Liang agreed, adding that “the market overestimated China’s capital outflow situation.”

Calls for Change

Now that the devaluation has taken effect, central bank Assistant Governor Zhang Xiaohui said the yuan’s value has touched true market levels. For that reason, she said, there is “no basis for persistent and substantial devaluation.”

A source close to the central bank who asked to remain anonymous said governments in most countries around the world have found the 3 percent depreciation acceptable. And the international community doubts China's move will lead to retaliatory depreciation in other countries or any other sort of exchange rate war.

China's post-devaluation exchange rate on August 14 was 6.3918 yuan to the dollar, or 2.93 percent lower than the August 10 closing rate. This lower value was consistent with economic fundamentals, Yi said, adding the central bank would no longer regularly intervene to adjust the rate except in cases of extreme forex market volatility.

The central bank between 2011 and August adjusted the central parity rate as needed according to the government's economic development targets and the foreign currency market. These adjustments were aimed at helping China balance its economy, according to the bank.

Some experts wonder whether the central parity rate system has outlived its usefulness. Zhang Bin said the bank’s system of adjusting the central parity rate every day is an unsustainable mechanism. Every central bank rate intervention, he argued, triggers imbalances in yuan trading on the global forex market.

In late 2012, the yuan's spot market rate against the dollar surged for more than 10 days even though the central parity rate never wavered. And this year between March and August the forex market's yuan rate hovered around 6.21 while the central parity rate climbed no higher than 6.11 to the dollar.

The gap between the forex market and central parity rates offer proof that the yuan’s rate is ultimately controlled by the central bank, not the market, said Xu Gao, chief economist at Everbright Securities. Thus any change in the rate is considered an indicator of the central bank's monetary policy, and thus can have a major impact on global financial markets.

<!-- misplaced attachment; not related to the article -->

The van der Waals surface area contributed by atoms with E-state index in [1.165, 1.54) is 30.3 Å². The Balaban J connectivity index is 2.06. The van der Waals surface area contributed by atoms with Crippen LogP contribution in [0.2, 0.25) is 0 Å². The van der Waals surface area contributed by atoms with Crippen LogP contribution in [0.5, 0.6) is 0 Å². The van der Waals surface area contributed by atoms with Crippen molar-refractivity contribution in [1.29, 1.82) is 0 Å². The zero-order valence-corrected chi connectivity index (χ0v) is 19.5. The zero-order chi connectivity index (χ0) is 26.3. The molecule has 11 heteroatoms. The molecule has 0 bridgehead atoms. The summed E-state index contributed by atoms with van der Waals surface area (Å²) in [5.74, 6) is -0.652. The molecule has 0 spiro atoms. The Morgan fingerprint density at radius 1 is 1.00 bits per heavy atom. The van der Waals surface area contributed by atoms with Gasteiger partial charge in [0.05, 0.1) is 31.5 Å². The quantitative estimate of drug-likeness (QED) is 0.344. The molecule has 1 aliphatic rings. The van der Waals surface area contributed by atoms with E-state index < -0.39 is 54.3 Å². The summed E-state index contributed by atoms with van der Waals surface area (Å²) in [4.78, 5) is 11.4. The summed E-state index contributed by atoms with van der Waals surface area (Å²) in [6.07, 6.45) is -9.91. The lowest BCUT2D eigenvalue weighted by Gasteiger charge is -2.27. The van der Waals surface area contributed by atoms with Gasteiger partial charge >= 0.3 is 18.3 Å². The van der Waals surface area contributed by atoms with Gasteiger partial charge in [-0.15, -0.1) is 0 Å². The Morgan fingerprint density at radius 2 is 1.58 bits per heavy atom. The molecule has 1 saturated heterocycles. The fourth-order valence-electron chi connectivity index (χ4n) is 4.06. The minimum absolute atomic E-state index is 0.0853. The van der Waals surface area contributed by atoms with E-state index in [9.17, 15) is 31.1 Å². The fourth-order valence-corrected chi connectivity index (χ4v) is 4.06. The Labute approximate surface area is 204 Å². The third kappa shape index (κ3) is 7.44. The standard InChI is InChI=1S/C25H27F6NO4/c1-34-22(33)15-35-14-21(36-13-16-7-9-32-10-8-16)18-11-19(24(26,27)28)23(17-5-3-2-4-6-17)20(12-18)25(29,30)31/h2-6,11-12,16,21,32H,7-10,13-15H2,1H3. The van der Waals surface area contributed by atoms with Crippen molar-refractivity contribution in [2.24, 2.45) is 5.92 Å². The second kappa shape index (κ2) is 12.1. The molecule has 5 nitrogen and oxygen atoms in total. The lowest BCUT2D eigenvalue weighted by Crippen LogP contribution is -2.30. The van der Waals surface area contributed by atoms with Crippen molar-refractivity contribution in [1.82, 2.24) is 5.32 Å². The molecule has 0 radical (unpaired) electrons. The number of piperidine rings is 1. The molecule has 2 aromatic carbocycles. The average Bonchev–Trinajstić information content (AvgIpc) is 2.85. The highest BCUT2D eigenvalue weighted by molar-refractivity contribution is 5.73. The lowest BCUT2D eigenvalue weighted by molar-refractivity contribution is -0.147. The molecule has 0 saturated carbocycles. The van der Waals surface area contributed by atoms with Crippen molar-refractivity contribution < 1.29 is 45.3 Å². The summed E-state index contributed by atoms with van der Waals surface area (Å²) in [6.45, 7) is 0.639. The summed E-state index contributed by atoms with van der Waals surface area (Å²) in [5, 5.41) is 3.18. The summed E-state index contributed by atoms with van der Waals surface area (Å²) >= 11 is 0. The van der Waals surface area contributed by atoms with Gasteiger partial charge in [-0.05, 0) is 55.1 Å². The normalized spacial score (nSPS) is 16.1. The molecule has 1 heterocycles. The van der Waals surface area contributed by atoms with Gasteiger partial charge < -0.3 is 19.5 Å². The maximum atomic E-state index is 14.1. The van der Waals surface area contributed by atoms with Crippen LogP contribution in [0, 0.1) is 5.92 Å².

Yu is among the experts calling for an overhaul of the central parity rate system. The longer the government delays such changes, he said, the higher the risk.

Only when the central bank stops intervening in the yuan-dollar exchange rate will a balance be struck between the global forex market and the domestic value of China's currency, Yu said.

After three days of rate cuts, the value of the yuan on August 14 started to rebound after three days of tension. Qu Hongbin, chief economist for China at HSBC bank, said forex market players had panicked August 11 and 12 because the central bank's intentions were not clear.

Since then, relative calm has set in. But many investors are still uncertain about the yuan's short-term direction. One economist at a foreign investment bank told Caixin that many market investors are expecting for more yuan depreciation.

Some investors lost money on the devaluation. A trader at a Hong Kong investment bank said he has many clients who lost about 6 percent of their money parked in derivative products called Targeted-Redemption Forwards, which are tied to yuan-to-dollar exchange rates.

Also losing money, according to Devega’s Sun, are Chinese companies that raised money overseas by issuing U.S. dollar-denominated bonds, some importers, and companies with dollar-based debt.

The yuan’s value may continue falling, although not by much, said Xie Yaxuan, chief economist at China Merchants Securities. He expects the central parity rate to stabilize between 6.3 and 6.5 to the dollar before the end of August.

Over the long term, Peking University’s Huang said, the fundamental health of the Chinese economy will set the pace for the yuan’s value fluctuations—in any direction. “As long as China's economy is stable,” he said, “a stable yuan or appreciation will be increasingly possible.”